Ghost World (2001)
Stars: Thora Birch, Steve Buscemi, Scarlett Johansson
Director: Terry Zwigoff
Writers: Daniel Clowes, Terry Zwigoff, based on the comic strip Ghost World by Daniel Clowes

While riding off into the sunset on a broken-down bus headed for parts unknown with only a hatbox for company may seem like a dubious metaphor for a happy ending, in Ghost World, a movie adapted from Daniel Clowes's comic book of the same name, this lonely image is a heartening reminder that if we wait long enough at the bus stop of fate, our destiny will eventually arrive. And while the future is always revealed one local stop at a time, if we maintain our faith in ourselves and our journey, wherever the bus stops we'll always be home.

Enid (Thora Birch) is woefully out of step with the suburban strip mall wasteland that she calls home. She doesn't fit in at high school graduation (in fact, she finds out at graduation that she has to go to summer school in order to get her diploma). She doesn't fit in at the prom, she doesn't fit in hanging out at the local convenience store, she doesn't fit in even in an art class (and she's an artist), and, perhaps hardest of all, she no longer even fits in with the one oasis of companionship she's found in her lonely, teen-angst-ridden desert: her best friend Rebecca (Scarlett Johansson) and their plan to get jobs, find an apartment, and move in together after graduation.

As this first summer of their independence unfolds, everything goes according to plan for Rebecca, who presents a far more socially acceptable picture to the world. Rebecca quickly finds a job in a local coffee bar, a boyfriend, and ultimately, an apartment for her and Enid to move in to. Not so for Enid, whose path turns out to be a long and winding road that does not lead to Rebecca's door, or indeed to anything even remotely resembling normal post-high school teenagedom. Confined to the outskirts of small-town society, Enid experiments with ironical and asymmetrical and sometimes downright startling fashion statements, dabbles in random displays of confrontational performance art, and strikes up an intense and insular relationship with some guy named Seymour. Seymour (Steve Buscemi) is a middle-aged fried chicken franchise middle manager, who harbors a passion for collecting vintage records and whose fashion statements are as startling as Enid's only without the sense of irony, and who looks like, well, Steve Buscemi.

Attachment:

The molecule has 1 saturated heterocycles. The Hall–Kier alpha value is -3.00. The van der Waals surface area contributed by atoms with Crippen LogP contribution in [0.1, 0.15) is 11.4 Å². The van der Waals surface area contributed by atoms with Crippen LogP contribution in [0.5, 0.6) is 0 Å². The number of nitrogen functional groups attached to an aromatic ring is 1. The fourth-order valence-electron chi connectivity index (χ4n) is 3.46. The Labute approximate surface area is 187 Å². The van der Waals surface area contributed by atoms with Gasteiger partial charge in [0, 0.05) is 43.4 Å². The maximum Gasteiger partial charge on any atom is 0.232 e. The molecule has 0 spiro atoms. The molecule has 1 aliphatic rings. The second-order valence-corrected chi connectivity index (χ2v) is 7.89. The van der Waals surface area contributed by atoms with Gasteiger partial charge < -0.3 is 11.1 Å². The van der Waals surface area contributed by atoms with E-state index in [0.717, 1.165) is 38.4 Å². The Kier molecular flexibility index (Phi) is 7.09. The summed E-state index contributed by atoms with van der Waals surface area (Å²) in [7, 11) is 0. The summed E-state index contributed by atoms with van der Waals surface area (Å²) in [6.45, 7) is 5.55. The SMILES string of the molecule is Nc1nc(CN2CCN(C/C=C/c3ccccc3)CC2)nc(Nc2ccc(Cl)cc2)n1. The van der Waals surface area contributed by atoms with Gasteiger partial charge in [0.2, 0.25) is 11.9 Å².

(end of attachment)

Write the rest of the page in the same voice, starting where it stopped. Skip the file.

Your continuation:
As the demand for purpose and direction widens into a deep chasm in Enid's life, her options keep narrowing until she is stuck between a rock and the hard place of her own eccentric worldview. Finally, when all of the obvious choices elude her, Enid at last finds the courage to turn her back on the claustrophobic horizons of small-town normalcy, and board her bus to nowhere and everywhere.

If you're feeling like you've been waiting forever at the bus stop of life for a lift into your future, and you're beginning to wonder if your route has been canceled, watch Ghost World and remember that meaning, redemption, and yes, even love will eventually pull up to the curb and open the door for you, so long as you don't lose faith and leave the bus stop before the Greyhound of your destiny arrives.

The French Lieutenant's Woman (1981)
Stars: Meryl Streep, Jeremy Irons
Director: Karel Reisz
Writer: Harold Pinter, based on the novel by John Fowles